I usually choose my recipes based on the unusual ingredients that I find here and there. This Japanese recipe is no exception to the rule.
It had been weeks since I bought dried sardines and I intended to make tazukuri at our next (virtual) stop in Japan. Tazukuri is New Year specialty in Japan. But then, last week, I went out with friends at a Korean restaurant in an Asian neighborhood not far from my place. After dinner, we all went for a walk to the nearby Japanese supermarket. And then, I still gave in on my habit to buy ingredients and preparations which I have never heard of!
In the fruits and vegetables aisle, I came across a root of nearly a meter long. I had never seen such things. My friends apparently knew about gobo, since it is its Japanese name. It is also called greater burdock or Arctium lappa in English. I could not resist. That same evening, at home, I started looking for recipes to use this unusual ingredient. Gobo root is prepared primarily as an side dish for a bento. Bento is a Japanese quick meal that is served in a bento box (bento bako) and where foods are varied to achieve a balanced diet. There are generally 40% rice, 30% protein, 20% vegetables, 10% of pickled vegetables or fruits.
I chose to cook kinpira. Kinpira defines a style of cooking where you basically sauté then simmer vegetables or especially roots such as carrots, gobo and lotus in soy sauce and mirin.
I could not see myself cook this side dish by itself … so I went snooping in my freezer where I found a smoked mackerel that I had not yet cooked. I just needed to make white (sushi) rice as an accompaniment. The day before, I had bought furikake, a Japanese condiment with ingredients such as dried bonito (mackerel), seaweed and sesame seeds, which can be sprinkled on rice. I had all my bento in my mind, I only had to execute it.
After a busy morning of work, I decided to start cooking my bento at 1PM. It still took over an hour to cook as it takes 30 minutes to soak the gobo and also 30 minutes to marinate mackerel (which can obviously be done in parallel). I had not realized that gobo root oxidizes very quickly. Soaking it allows to get the root back to white but also soften it before cooking.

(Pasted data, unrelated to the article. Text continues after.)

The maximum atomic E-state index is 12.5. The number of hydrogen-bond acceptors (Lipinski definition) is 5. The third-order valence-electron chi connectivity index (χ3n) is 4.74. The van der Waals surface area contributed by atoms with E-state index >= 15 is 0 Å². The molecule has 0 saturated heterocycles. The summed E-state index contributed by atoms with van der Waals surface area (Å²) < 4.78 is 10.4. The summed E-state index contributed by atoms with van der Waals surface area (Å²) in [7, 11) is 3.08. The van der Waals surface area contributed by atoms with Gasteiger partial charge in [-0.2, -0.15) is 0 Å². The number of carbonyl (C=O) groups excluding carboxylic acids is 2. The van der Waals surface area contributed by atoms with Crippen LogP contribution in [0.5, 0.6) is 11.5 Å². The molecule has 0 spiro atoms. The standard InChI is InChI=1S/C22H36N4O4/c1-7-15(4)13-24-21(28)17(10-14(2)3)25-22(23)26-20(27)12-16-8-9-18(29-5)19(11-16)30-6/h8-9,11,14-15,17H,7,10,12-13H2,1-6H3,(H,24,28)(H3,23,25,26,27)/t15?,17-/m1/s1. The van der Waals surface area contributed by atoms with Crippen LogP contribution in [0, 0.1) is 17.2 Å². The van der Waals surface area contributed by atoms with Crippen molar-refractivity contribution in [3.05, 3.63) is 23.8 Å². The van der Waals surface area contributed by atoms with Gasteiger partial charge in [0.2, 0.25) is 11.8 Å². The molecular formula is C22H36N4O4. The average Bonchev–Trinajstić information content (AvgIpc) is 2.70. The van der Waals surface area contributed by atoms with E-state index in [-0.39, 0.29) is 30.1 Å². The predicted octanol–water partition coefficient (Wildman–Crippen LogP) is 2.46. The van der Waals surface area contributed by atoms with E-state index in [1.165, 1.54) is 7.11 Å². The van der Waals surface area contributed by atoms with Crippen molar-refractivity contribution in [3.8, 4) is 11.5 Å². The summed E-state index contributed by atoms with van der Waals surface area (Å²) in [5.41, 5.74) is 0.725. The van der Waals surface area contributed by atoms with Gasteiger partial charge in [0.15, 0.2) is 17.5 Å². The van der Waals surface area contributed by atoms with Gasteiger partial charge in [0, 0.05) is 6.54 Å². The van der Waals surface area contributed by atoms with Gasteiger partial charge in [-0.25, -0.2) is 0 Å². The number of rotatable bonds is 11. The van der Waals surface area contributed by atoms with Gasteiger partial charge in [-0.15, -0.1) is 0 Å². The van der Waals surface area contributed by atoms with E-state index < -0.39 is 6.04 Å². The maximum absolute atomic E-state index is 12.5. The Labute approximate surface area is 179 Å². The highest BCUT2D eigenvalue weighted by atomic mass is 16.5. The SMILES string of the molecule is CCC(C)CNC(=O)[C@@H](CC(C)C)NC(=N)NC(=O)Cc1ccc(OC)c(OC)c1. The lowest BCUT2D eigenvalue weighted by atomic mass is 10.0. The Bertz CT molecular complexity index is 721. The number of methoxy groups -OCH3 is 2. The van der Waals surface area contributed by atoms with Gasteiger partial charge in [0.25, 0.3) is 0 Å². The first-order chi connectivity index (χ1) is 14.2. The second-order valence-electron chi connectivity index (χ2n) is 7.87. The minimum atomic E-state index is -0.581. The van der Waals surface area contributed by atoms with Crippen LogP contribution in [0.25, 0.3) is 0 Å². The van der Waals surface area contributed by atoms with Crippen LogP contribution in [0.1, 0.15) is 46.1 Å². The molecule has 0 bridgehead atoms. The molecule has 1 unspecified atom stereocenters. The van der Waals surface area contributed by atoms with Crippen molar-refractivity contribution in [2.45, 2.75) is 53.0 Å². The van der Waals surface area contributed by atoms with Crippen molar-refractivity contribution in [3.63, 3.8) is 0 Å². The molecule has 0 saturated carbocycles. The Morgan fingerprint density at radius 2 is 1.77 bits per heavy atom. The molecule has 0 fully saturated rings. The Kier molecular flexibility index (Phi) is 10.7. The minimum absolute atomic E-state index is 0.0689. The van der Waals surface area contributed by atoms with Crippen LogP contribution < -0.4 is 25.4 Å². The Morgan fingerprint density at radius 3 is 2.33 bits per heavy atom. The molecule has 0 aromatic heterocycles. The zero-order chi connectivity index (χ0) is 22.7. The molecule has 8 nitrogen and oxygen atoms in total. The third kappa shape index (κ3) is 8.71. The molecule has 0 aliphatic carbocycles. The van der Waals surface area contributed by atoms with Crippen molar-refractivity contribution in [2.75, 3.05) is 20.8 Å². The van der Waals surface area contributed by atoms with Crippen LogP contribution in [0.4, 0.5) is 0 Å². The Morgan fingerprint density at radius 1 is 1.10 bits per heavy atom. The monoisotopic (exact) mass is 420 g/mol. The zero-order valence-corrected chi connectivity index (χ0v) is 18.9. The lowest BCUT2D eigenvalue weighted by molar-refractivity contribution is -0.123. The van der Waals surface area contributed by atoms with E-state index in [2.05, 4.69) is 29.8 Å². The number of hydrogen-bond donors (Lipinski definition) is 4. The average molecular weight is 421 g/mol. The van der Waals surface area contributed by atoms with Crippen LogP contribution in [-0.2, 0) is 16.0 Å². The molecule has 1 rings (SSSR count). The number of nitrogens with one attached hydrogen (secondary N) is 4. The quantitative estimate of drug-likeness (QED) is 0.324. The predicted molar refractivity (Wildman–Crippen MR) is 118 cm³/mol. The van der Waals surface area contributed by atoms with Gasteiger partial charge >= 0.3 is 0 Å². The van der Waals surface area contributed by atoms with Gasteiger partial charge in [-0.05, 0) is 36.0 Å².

Finally, a very healthy meal for an almost healthy body. Burdock root is indeed very popular for its nutritional content, but also for its diuretic and laxative properties (although I have no problems in that area).
Verdict: I loved it, my wife loved it, the children who typically love vegetables rejoiced at this unusual preparation. I would definitely do it again!
– 2 gobo root (also called Great Burdock)
– 2 carrots
– 2 tablespoons of mirin (or a mixture of sake and rice vinegar)
– 2 tablespoons of sugar
– 4 tablespoons soy sauce
– 2 tablespoons of sesame oil
– 1 tablespoon of dried chili flakes (optional)
Peel gobo root with a peeler. Cut 2-inch long sections. Cut them in matchsticks of about 1/10 inch (2-3 mm) thick. Immerse them in water for 30 minutes to slightly soften and remove the oxidation. For those in a hurry, it is possible to immerse them in water for a few minutes, change the water and re-soak for a few minutes.
Meanwhile, peel the carrots and cut into matchsticks also the same length and thickness.
Heat the sesame oil in a wok or large skillet over high heat. When the oil is hot, add the gobo root and carrots. Toss to coat. Add the dried chili flakes (optional). Add the sugar, mirin (or sake / vinegar rice), soy sauce. Cook for 2 minutes over medium heat. Then add ½ cup of water and stir. Cook until liquid is evaporated.
Check gobo and carrot. If they are still crunchy, continue to cook, adding a little water and soy sauce.
As for the mackerel, I just marinated it in sake, sesame oil, grated ginger, soy sauce and sugar for 30 minutes. I then grilled on the grill that I placed in the oven. Alternatively, the fish can be cooked on the grill placed on the gas.
I cooked the rice according to the directions on the package with just a trickle of neutral oil. Once ready to serve, I sprinkled furikake.